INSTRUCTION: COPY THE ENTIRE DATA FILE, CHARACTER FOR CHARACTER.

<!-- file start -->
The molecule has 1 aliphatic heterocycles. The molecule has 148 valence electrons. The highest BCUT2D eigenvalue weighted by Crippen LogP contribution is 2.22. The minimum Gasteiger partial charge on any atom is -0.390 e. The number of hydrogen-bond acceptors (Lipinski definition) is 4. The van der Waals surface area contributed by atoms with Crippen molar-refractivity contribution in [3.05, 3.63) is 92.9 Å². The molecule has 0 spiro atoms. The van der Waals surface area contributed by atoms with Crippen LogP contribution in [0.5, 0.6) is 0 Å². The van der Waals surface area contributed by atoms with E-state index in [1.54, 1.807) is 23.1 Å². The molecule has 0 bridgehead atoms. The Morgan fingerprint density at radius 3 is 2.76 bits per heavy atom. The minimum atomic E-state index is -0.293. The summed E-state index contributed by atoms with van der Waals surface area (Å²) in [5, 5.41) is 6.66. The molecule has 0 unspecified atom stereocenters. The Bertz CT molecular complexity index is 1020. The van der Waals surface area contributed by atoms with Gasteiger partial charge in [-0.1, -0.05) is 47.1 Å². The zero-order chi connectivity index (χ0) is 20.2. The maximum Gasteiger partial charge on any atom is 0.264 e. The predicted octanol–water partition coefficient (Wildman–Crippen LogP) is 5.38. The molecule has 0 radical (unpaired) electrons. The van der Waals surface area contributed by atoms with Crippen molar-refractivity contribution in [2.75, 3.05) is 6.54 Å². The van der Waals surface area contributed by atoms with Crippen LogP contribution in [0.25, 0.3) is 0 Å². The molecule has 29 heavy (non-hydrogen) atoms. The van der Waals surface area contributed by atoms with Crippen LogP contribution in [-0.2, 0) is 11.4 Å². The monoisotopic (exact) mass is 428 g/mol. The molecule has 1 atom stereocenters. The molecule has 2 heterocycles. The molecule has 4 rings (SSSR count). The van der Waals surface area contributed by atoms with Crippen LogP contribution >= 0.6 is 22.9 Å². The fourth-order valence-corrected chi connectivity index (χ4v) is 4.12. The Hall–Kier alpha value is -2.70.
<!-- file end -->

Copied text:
The molecule has 1 aliphatic heterocycles. The molecule has 148 valence electrons. The highest BCUT2D eigenvalue weighted by Crippen LogP contribution is 2.22. The minimum Gasteiger partial charge on any atom is -0.390 e. The number of hydrogen-bond acceptors (Lipinski definition) is 4. The van der Waals surface area contributed by atoms with Crippen molar-refractivity contribution in [3.05, 3.63) is 92.9 Å². The molecule has 0 spiro atoms. The van der Waals surface area contributed by atoms with Crippen LogP contribution in [0.5, 0.6) is 0 Å². The van der Waals surface area contributed by atoms with E-state index in [1.54, 1.807) is 23.1 Å². The molecule has 0 bridgehead atoms. The Morgan fingerprint density at radius 3 is 2.76 bits per heavy atom. The minimum atomic E-state index is -0.293. The summed E-state index contributed by atoms with van der Waals surface area (Å²) in [5, 5.41) is 6.66. The molecule has 0 unspecified atom stereocenters. The Bertz CT molecular complexity index is 1020. The van der Waals surface area contributed by atoms with Gasteiger partial charge in [-0.1, -0.05) is 47.1 Å². The zero-order chi connectivity index (χ0) is 20.2. The maximum Gasteiger partial charge on any atom is 0.264 e. The predicted octanol–water partition coefficient (Wildman–Crippen LogP) is 5.38. The molecule has 0 radical (unpaired) electrons. The van der Waals surface area contributed by atoms with Crippen molar-refractivity contribution in [2.75, 3.05) is 6.54 Å². The van der Waals surface area contributed by atoms with Crippen LogP contribution in [0.25, 0.3) is 0 Å². The molecule has 29 heavy (non-hydrogen) atoms. The van der Waals surface area contributed by atoms with Crippen LogP contribution in [-0.2, 0) is 11.4 Å². The monoisotopic (exact) mass is 428 g/mol. The molecule has 1 atom stereocenters. The molecule has 2 heterocycles. The molecule has 4 rings (SSSR count). The van der Waals surface area contributed by atoms with Crippen LogP contribution >= 0.6 is 22.9 Å². The fourth-order valence-corrected chi connectivity index (χ4v) is 4.12. The Hall–Kier alpha value is -2.70.